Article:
Maxwell's equations give a physical relationship between the electric and magnetic fields $\vec E$, $\vec B$ at the same time, which some interpret as changes in one causes changes in the other etc. I find this confusing because to me, the cause of both is charge and cause should precede effect.

Therefore, how do physicists determine if there is a causal relationship between two physical quantities?


6 Answers 6


As far as the electric and magnetic fields go, neither one is the cause/effect of the other changing, since the very presence of an electric or magnetic field depends on your frame of reference. Rather there is a single quantity changing, the field strength tensor, $F_{\alpha\beta}$. A change in one doesn't cause a change in the other, simply one thing changes.

Causality is a extremely gigantic subject, and people have different interpretations of what it means. I think a fairly classical description is that events can only be causally connected, if the event under consideration as the cause is in the past light cone of the event that is considered the effect, and visa versa (except with the future light cone). Then causation is determined primarily through inductive reasoning and correlation, though the arrow need not be $\iff$, rather I believe the necessary condition is correlation, that is $\text{causation}\implies\text{correlation}$. More frankly, if you flip the light switch and a light comes on and those two events are in each others light cones, and you inductively verify after numerous different experiments that those two events are correlated, then you imply causation (note it's a deductive logical fallacy, but its completely legitimate as an inductive method, vis-'a-vi by the method explained above). Though, you wouldn't do that with the light would you...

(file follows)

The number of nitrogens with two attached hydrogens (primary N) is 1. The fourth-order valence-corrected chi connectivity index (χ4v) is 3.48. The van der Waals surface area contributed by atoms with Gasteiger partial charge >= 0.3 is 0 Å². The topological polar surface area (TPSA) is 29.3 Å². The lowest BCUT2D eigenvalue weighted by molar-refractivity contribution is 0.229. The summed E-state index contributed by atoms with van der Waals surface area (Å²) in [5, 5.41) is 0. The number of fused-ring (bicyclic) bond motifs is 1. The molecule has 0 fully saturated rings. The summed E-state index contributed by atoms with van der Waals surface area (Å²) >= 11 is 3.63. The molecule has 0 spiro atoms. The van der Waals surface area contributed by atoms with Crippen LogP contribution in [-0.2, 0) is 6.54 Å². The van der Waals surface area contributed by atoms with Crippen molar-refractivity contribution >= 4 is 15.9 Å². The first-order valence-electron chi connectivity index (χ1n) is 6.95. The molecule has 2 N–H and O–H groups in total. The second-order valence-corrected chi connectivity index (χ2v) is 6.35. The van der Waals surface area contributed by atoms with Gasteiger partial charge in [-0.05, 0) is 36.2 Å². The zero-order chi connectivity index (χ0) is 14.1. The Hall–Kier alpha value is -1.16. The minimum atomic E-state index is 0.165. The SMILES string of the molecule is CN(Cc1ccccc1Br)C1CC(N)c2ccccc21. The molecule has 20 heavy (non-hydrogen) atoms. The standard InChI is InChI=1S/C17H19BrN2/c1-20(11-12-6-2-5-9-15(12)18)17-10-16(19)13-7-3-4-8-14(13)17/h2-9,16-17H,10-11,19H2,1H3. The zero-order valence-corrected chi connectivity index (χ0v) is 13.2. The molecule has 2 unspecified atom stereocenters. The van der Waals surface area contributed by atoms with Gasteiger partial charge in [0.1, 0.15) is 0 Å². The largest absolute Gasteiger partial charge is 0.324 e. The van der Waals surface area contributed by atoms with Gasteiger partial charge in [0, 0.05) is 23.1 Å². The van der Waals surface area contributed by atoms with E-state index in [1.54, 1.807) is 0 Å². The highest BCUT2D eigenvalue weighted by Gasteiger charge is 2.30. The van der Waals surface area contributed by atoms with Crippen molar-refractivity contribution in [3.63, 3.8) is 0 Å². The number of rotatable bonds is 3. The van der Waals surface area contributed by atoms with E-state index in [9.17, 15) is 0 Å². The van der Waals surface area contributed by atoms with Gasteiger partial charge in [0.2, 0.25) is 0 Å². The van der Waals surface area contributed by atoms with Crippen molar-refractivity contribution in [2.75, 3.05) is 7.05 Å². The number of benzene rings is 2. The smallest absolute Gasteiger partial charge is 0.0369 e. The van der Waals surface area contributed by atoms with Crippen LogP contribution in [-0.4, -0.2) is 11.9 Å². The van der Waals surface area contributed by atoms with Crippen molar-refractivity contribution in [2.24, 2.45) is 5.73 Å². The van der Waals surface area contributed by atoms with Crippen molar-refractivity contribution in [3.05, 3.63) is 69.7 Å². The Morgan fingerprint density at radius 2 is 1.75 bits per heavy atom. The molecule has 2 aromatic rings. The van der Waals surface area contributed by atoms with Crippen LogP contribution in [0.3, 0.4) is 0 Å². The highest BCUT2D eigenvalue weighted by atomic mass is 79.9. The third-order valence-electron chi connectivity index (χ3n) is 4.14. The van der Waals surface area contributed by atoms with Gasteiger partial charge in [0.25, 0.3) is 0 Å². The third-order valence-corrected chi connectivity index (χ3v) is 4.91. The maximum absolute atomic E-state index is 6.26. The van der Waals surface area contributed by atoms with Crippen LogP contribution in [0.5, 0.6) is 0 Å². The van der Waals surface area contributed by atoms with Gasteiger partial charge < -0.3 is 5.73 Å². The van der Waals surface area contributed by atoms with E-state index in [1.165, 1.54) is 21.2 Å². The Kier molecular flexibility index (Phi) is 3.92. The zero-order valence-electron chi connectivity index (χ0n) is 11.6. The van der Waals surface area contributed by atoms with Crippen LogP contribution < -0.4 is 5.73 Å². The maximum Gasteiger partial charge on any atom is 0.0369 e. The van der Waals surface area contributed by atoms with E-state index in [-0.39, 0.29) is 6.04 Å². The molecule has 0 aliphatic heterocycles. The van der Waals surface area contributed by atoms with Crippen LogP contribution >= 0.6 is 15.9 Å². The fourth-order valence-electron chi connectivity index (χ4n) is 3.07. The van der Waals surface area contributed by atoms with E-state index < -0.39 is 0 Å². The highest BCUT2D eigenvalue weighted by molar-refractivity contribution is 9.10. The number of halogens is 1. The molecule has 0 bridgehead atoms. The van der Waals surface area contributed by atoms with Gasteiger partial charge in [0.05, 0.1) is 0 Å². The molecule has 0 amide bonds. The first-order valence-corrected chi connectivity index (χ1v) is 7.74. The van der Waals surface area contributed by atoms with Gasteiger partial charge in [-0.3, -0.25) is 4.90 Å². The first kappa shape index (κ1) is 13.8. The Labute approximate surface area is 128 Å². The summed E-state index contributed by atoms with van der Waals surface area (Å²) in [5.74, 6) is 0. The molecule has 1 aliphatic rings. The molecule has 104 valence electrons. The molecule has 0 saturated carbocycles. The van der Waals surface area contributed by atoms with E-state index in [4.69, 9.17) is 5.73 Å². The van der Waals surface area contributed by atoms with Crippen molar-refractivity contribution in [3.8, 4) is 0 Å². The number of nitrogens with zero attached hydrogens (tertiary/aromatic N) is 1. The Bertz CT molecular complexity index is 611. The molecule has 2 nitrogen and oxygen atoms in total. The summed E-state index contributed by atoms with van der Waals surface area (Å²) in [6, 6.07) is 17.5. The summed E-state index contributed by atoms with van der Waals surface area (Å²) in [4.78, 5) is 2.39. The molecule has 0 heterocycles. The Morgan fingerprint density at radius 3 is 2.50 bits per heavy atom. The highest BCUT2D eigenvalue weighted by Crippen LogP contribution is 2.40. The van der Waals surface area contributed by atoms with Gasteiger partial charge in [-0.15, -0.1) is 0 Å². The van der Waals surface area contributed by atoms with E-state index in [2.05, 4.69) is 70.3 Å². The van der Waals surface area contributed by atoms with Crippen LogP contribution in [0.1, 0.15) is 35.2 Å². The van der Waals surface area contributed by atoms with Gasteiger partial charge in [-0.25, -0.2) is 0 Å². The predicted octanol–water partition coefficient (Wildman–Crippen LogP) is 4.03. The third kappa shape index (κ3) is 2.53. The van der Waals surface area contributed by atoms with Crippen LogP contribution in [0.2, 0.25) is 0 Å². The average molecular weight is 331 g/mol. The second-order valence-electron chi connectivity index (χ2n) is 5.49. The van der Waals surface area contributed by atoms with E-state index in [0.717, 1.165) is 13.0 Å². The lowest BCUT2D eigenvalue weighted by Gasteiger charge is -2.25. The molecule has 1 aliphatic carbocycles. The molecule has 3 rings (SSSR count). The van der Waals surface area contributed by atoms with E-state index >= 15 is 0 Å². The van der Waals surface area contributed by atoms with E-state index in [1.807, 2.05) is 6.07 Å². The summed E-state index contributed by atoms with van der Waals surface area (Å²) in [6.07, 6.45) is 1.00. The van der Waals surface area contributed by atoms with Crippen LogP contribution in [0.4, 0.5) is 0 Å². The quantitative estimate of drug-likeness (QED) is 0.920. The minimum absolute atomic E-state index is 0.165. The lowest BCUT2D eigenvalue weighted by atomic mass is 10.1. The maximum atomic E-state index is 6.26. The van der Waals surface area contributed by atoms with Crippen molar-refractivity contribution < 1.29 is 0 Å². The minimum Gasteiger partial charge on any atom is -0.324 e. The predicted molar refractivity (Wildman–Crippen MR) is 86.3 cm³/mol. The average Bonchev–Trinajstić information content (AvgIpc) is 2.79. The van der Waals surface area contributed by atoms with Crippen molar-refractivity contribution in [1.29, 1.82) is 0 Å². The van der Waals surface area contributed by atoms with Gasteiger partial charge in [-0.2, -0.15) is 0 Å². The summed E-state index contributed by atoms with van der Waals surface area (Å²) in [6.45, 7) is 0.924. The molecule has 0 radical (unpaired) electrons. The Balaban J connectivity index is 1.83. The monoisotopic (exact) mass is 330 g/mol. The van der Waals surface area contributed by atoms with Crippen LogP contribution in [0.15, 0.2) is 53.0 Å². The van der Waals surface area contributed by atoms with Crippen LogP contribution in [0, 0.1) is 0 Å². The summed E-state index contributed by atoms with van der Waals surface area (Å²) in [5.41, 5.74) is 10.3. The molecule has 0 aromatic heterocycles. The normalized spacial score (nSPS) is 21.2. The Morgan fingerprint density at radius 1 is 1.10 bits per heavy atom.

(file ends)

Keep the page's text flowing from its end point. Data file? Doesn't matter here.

I hope this helps.


There is no need for physicists "determine if there is a causal relationship" because in this context the word "causal" is entirely subjective. Your question addresses the distinction between proximate and ultimate causes - by way of analogy, if I (the charge) throw a ball (the electric field) at a lamp, was the cause of the lamp breaking (the change in the magnetic field) the ball or me?

That's a philosophical question, however; all that actually matters from a scientific point of view is whether a particular model: (a) works; and (b) is convenient. Maxwell's equations certainly work, and (if you don't understand relativity) it happens to be convenient to suppose that changing electric fields create magnetic fields and vice versa.

It should perhaps also be noted that one of the assumptions inherit in your question is not strictly true: electromagnetic waves can be created without any charges being involved, e.g., Hawking radiation.


Physics About Physics = Metaphysics

This is a question for philosophy, since it deals in the very foundations of how physics is done.

The philosopher David Hume notes that it is impossible for us to truly know that causality exists:

Hence we may discover the reason why no philosopher, who is rational and modest, has ever pretended to assign the ultimate cause of any natural operation, or to show distinctly the action of that power, which produces any single effect in the universe. It is confessed, that the utmost effort of human reason is to reduce the principles, productive of natural phenomena, to a greater simplicity, and to resolve the many particular effects into a few general causes, by means of reasonings from analogy, experience, and observation. But as to the causes of these general causes, we should in vain attempt their discovery, nor shall we ever be able to satisfy ourselves, by any particular explication of them. These ultimate springs and principles are totally shut up from human curiosity and enquiry.

Elasticity, gravity, cohesion of parts, communication of motion by impulse: These are probably the ultimate causes and principles which we shall ever discover in nature, and we may esteem ourselves sufficiently happy, if, by accurate enquiry and reasoning, we can trace up the particular phenomena to, or near to, these general principles. The most perfect philosophy of the natural kind only staves off our ignorance a little longer, as perhaps the most perfect philosophy of the moral or metaphysical kind serves only to discover larger portions of it. Thus the observation of human blindness and weakness is the result of all philosophy, and meets us at every turn, in spite of our endeavours to elude or avoid it.